Unions, perhaps best of all, remind us there are two sides to employment—employers and employees.
There are many types of employers—public sector, private sector, commission sales, fast-food outlets, trades, service, hotel, retail sales, banking, good and bad, and the list goes on.
But there are only two types of employees—union and nonunion.
Forty years of complacency and credit-funded affluence have softened the Robber Baron scar tissue of worker exploitation. A rich blend of ideology mixed with consumerism today pits union workers against nonunionized workers.
Many believe unionized workers are fat and lazy and get too many benefits while the nonunionized workers believe they are better, harder working, and more productive. The anger from nonunion workers really escalates after they sail into retirement without a corporate pension and suffer tremendously in poverty.
The recent attack against nonunion employees launched by Tim Hortons in Ontario cries, for an aggressive response—something like unionization.
The raison d’être for a union couldn’t be better advertised or more aptly exposed by the actions of angry millionaires who decided to punish their employees for a hike in the minimum wage instituted by the provincial government, which, by the way, is a long way from a decent livable wage complete with health benefits, paid lunch, and coffee breaks.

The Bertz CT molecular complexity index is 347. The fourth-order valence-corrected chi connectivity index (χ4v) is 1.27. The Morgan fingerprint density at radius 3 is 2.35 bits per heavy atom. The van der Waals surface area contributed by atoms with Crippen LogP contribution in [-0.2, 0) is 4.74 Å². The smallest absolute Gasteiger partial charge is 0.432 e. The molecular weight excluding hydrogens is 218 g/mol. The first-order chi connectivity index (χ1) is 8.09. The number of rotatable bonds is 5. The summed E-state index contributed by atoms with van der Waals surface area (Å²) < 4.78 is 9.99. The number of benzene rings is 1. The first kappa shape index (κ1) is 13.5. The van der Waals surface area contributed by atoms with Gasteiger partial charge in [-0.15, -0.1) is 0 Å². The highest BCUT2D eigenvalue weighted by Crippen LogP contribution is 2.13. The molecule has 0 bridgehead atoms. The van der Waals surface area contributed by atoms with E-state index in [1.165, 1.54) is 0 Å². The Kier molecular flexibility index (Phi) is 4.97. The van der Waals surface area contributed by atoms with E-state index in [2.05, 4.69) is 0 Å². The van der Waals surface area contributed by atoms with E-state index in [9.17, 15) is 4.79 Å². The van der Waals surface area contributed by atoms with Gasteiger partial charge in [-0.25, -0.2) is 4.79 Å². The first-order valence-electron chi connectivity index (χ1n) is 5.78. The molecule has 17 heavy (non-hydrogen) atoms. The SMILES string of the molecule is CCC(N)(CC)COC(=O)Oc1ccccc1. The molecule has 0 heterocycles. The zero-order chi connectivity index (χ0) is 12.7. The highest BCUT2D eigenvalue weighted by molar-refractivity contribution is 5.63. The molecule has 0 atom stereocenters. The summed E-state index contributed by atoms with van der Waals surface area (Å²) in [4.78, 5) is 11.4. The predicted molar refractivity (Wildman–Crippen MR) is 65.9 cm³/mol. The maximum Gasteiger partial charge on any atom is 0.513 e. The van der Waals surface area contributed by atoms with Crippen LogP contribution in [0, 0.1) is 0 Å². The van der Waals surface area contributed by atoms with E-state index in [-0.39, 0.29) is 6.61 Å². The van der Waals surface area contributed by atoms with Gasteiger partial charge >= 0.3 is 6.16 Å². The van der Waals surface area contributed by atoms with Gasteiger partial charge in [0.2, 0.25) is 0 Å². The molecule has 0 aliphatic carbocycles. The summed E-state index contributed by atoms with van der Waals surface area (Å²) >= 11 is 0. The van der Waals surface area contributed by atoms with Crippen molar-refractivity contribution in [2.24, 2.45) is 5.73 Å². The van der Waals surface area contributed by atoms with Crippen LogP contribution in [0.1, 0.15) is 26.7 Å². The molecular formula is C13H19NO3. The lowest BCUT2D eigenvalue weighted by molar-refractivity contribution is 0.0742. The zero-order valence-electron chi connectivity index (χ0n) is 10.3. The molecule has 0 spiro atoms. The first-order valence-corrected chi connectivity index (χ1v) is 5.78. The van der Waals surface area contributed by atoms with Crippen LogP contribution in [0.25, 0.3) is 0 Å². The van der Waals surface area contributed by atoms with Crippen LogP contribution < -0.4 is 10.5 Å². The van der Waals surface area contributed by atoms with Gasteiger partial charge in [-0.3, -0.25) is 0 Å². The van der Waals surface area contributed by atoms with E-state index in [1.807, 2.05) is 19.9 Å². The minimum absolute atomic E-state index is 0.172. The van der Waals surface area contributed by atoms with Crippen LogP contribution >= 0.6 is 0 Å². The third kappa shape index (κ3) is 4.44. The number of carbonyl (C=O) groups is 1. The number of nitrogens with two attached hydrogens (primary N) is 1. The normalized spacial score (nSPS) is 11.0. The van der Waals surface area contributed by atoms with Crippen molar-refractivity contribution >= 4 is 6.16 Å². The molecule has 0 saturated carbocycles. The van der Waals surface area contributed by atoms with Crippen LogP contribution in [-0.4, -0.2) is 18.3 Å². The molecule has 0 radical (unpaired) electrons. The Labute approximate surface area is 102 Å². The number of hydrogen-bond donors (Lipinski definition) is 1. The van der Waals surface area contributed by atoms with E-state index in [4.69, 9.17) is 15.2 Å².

It's a light year or two away from the profits these workers helped to create for their wealthy employers. This stains the popular company’s public image with mean-spirited employer-employee relations that leave 350 workers without jobs.
This could spell a renewal for unionization in a world that faces endless cutbacks and a lack of job security for employees earning minimum wages.
It may be time for the union movement to dust itself off and come to the rescue.
Canada used to be a place of decent wages and a coveted standard of living. But we’ve been losing it over the last 40 years as wages and benefits have not kept up with the cost of living, the cost to raise children, the cost of housing, and the cost of postsecondary education.
The nation has slipped into a shocking state of indebtedness—especially consumer debt which currently totals $595 billion excluding mortgages, as reported by the Bank of Canada in December 2017.
Unions must undergo a renewal as well, to revisit their purposes, answer criticisms regarding productivity (where they exist), and improve communication with their members to become decisive and relevant.
Governments and corporations need to be reminded about the sleeping giant that changed North America in the 20th century and brought the eight-hour work day and all the benefits that most employees take for granted today (by both union and nonunion workers).